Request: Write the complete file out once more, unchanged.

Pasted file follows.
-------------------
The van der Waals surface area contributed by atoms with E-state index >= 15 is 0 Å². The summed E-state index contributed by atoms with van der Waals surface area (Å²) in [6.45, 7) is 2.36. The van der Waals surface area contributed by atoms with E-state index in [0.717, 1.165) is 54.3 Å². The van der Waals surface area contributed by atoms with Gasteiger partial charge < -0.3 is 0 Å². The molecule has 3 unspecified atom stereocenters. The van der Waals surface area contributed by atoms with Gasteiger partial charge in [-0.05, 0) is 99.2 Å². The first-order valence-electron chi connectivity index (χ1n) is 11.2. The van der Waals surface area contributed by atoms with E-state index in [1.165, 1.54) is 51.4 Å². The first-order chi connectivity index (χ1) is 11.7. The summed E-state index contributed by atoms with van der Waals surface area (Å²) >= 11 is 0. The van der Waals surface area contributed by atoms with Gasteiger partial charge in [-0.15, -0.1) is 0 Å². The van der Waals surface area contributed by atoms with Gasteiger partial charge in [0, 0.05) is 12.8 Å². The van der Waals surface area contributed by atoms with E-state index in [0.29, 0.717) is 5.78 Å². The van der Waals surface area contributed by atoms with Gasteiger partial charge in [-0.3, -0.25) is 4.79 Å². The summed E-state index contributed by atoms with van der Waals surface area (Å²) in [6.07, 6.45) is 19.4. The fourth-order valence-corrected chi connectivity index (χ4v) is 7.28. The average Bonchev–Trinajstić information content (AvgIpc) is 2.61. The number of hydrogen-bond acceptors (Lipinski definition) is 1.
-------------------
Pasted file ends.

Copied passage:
The van der Waals surface area contributed by atoms with E-state index >= 15 is 0 Å². The summed E-state index contributed by atoms with van der Waals surface area (Å²) in [6.45, 7) is 2.36. The van der Waals surface area contributed by atoms with E-state index in [0.717, 1.165) is 54.3 Å². The van der Waals surface area contributed by atoms with Gasteiger partial charge < -0.3 is 0 Å². The molecule has 3 unspecified atom stereocenters. The van der Waals surface area contributed by atoms with Gasteiger partial charge in [-0.05, 0) is 99.2 Å². The first-order valence-electron chi connectivity index (χ1n) is 11.2. The van der Waals surface area contributed by atoms with E-state index in [1.165, 1.54) is 51.4 Å². The first-order chi connectivity index (χ1) is 11.7. The summed E-state index contributed by atoms with van der Waals surface area (Å²) >= 11 is 0. The van der Waals surface area contributed by atoms with Gasteiger partial charge in [-0.15, -0.1) is 0 Å². The van der Waals surface area contributed by atoms with Gasteiger partial charge in [0, 0.05) is 12.8 Å². The van der Waals surface area contributed by atoms with E-state index in [0.29, 0.717) is 5.78 Å². The van der Waals surface area contributed by atoms with Gasteiger partial charge in [-0.3, -0.25) is 4.79 Å². The summed E-state index contributed by atoms with van der Waals surface area (Å²) in [6.07, 6.45) is 19.4. The fourth-order valence-corrected chi connectivity index (χ4v) is 7.28. The average Bonchev–Trinajstić information content (AvgIpc) is 2.61. The number of hydrogen-bond acceptors (Lipinski definition) is 1.